Keywords:  Interleukin-18 (IL-18); amino acid; cell metabolism; cell proliferation; mammalian target of rapamycin (mTOR); natural killer cells (NK cells); nutrient uptake
    DOI:  https://doi.org/10.1074/jbc.RA118.005892
  3. Nat Rev Immunol. 2019 Jan 31.
    O'Neill LAJ, Artyomov MN.
      Itaconate is one of the best examples of the consequences of metabolic reprogramming during immunity. It is made by diverting aconitate away from the tricarboxylic acid cycle during inflammatory macrophage activation. The main reason macrophages exhibit this response currently appears to be for an anti-inflammatory effect, with itaconate connecting cell metabolism, oxidative and electrophilic stress responses and immune responses. A role for itaconate in the regulation of type I interferons during viral infection has also been described, as well as in M2 macrophage function under defined circumstances. Finally, macrophage-specific itaconate production has also been shown to have a pro-tumour effect. All of these studies point towards itaconate being a critical immunometabolite that could have far-reaching consequences for immunity, host defence and tumorigenesis.
    DOI:  https://doi.org/10.1038/s41577-019-0128-5
  4. Cancers (Basel). 2019 Jan 29. pii: E154. [Epub ahead of print]11(2):
    Zonneveld MI, Keulers TGH, Rouschop KMA.
      Tumour hypoxia is a common feature of solid tumours that contributes to poor prognosis after treatment. This is mainly due to increased resistance of hypoxic cells to radio- and chemotherapy and the association of hypoxic cells with increased metastasis development. It is therefore not surprising that an increased hypoxic tumour fraction is associated with poor patient survival. The extent of hypoxia within a tumour is influenced by the tolerance of individual tumor cells to hypoxia, a feature that differs considerably between tumors. High numbers of hypoxic cells may, therefore, be a direct consequence of enhanced cellular capability inactivation of hypoxia tolerance mechanisms. These include HIF-1α signaling, the unfolded protein response (UPR) and autophagy to prevent hypoxia-induced cell death. Recent evidence shows hypoxia tolerance can be modulated by distant cells that have experienced episodes of hypoxia and is mediated by the systemic release of factors, such as extracellular vesicles (EV). In this review, the evidence for transfer of a hypoxia tolerance phenotype between tumour cells via EV is discussed. In particular, proteins, mRNA and microRNA enriched in EV, derived from hypoxic cells, that impact HIF-1α-, UPR-, angiogenesis- and autophagy signalling cascades are listed.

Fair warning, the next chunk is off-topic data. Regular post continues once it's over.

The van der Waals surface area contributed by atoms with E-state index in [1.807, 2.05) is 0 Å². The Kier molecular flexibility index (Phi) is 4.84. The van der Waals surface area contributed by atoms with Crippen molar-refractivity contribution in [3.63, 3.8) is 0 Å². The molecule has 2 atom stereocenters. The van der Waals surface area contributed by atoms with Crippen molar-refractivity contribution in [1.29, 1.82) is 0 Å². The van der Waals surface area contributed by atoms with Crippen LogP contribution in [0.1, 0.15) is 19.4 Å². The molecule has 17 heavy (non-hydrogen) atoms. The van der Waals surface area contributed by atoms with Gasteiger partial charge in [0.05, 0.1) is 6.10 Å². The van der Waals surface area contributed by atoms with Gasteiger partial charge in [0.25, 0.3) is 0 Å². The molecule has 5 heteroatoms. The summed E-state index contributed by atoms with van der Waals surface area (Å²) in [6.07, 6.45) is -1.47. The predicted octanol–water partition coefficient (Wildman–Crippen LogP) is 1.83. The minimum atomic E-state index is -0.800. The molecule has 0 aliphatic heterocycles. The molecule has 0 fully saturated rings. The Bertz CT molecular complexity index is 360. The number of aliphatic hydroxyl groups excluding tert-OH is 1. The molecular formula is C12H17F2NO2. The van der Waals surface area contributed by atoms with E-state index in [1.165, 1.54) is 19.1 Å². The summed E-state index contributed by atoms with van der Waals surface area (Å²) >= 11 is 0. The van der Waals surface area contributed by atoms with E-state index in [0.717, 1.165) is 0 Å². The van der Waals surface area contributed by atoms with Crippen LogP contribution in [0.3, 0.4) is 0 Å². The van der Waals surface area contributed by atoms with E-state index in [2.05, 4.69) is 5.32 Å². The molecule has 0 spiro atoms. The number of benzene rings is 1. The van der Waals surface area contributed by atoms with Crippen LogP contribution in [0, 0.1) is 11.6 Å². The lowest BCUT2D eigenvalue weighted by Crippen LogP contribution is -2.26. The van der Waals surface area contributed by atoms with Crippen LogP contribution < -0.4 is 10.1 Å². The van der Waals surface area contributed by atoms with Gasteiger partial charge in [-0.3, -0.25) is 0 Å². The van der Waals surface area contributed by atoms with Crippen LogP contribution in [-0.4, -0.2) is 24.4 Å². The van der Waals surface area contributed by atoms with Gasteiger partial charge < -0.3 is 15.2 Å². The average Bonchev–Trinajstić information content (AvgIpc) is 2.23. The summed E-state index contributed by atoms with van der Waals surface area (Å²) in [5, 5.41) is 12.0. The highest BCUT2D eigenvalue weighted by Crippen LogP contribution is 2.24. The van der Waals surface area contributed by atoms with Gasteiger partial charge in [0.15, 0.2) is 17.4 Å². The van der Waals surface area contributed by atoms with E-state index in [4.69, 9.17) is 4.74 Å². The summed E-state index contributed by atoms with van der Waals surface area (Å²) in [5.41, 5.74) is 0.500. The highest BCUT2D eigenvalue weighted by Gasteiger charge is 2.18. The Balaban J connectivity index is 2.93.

Keywords:  HIF-1α; UPR; autophagy; exosomes; phenocopying; preconditioning
    DOI:  https://doi.org/10.3390/cancers11020154